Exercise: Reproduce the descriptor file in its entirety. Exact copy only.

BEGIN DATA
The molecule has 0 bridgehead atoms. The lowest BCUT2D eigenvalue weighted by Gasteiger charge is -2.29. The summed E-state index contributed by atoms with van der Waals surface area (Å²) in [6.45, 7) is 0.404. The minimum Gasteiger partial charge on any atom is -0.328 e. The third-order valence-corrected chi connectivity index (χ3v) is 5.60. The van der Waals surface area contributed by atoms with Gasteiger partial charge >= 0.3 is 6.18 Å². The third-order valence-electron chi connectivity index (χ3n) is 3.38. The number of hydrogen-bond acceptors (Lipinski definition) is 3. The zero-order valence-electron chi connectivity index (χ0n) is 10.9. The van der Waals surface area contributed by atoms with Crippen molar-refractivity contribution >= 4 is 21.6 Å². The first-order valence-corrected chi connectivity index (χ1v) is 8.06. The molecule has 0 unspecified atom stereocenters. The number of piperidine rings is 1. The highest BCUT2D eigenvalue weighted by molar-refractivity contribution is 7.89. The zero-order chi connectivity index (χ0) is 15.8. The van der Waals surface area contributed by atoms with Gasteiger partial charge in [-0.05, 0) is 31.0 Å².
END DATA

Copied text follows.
The molecule has 0 bridgehead atoms. The lowest BCUT2D eigenvalue weighted by Gasteiger charge is -2.29. The summed E-state index contributed by atoms with van der Waals surface area (Å²) in [6.45, 7) is 0.404. The minimum Gasteiger partial charge on any atom is -0.328 e. The third-order valence-corrected chi connectivity index (χ3v) is 5.60. The van der Waals surface area contributed by atoms with Gasteiger partial charge >= 0.3 is 6.18 Å². The third-order valence-electron chi connectivity index (χ3n) is 3.38. The number of hydrogen-bond acceptors (Lipinski definition) is 3. The zero-order valence-electron chi connectivity index (χ0n) is 10.9. The van der Waals surface area contributed by atoms with Crippen molar-refractivity contribution >= 4 is 21.6 Å². The first-order valence-corrected chi connectivity index (χ1v) is 8.06. The molecule has 0 unspecified atom stereocenters. The number of piperidine rings is 1. The highest BCUT2D eigenvalue weighted by molar-refractivity contribution is 7.89. The zero-order chi connectivity index (χ0) is 15.8. The van der Waals surface area contributed by atoms with Gasteiger partial charge in [-0.05, 0) is 31.0 Å².